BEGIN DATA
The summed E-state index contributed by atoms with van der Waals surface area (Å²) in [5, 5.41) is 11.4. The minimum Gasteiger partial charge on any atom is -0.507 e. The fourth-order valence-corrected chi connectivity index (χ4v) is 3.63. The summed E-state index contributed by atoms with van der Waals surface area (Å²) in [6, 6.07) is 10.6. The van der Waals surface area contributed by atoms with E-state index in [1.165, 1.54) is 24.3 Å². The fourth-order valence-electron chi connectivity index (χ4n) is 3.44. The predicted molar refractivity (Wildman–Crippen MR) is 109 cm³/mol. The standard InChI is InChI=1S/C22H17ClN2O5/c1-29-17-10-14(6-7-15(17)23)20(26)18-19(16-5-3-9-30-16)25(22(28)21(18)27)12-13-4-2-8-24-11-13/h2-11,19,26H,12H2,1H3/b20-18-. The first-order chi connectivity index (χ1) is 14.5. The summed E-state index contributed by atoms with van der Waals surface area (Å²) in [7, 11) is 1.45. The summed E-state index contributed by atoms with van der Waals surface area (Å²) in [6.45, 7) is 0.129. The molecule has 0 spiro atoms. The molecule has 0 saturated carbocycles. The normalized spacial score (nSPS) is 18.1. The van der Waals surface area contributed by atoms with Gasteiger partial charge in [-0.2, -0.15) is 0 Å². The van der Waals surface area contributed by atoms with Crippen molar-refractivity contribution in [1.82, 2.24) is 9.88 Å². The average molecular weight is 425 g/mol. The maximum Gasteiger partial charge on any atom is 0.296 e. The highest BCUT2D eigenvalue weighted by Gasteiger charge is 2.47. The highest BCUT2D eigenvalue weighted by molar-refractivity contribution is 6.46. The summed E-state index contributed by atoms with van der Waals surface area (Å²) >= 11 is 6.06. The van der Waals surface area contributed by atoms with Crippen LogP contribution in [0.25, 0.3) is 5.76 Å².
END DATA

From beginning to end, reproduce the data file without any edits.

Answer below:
The summed E-state index contributed by atoms with van der Waals surface area (Å²) in [5, 5.41) is 11.4. The minimum Gasteiger partial charge on any atom is -0.507 e. The fourth-order valence-corrected chi connectivity index (χ4v) is 3.63. The summed E-state index contributed by atoms with van der Waals surface area (Å²) in [6, 6.07) is 10.6. The van der Waals surface area contributed by atoms with E-state index in [1.165, 1.54) is 24.3 Å². The fourth-order valence-electron chi connectivity index (χ4n) is 3.44. The predicted molar refractivity (Wildman–Crippen MR) is 109 cm³/mol. The standard InChI is InChI=1S/C22H17ClN2O5/c1-29-17-10-14(6-7-15(17)23)20(26)18-19(16-5-3-9-30-16)25(22(28)21(18)27)12-13-4-2-8-24-11-13/h2-11,19,26H,12H2,1H3/b20-18-. The first-order chi connectivity index (χ1) is 14.5. The summed E-state index contributed by atoms with van der Waals surface area (Å²) in [7, 11) is 1.45. The summed E-state index contributed by atoms with van der Waals surface area (Å²) in [6.45, 7) is 0.129. The molecule has 0 spiro atoms. The molecule has 0 saturated carbocycles. The normalized spacial score (nSPS) is 18.1. The van der Waals surface area contributed by atoms with Gasteiger partial charge in [-0.2, -0.15) is 0 Å². The van der Waals surface area contributed by atoms with Crippen molar-refractivity contribution in [1.82, 2.24) is 9.88 Å². The average molecular weight is 425 g/mol. The maximum Gasteiger partial charge on any atom is 0.296 e. The highest BCUT2D eigenvalue weighted by Gasteiger charge is 2.47. The highest BCUT2D eigenvalue weighted by molar-refractivity contribution is 6.46. The summed E-state index contributed by atoms with van der Waals surface area (Å²) >= 11 is 6.06. The van der Waals surface area contributed by atoms with Crippen LogP contribution in [0.25, 0.3) is 5.76 Å².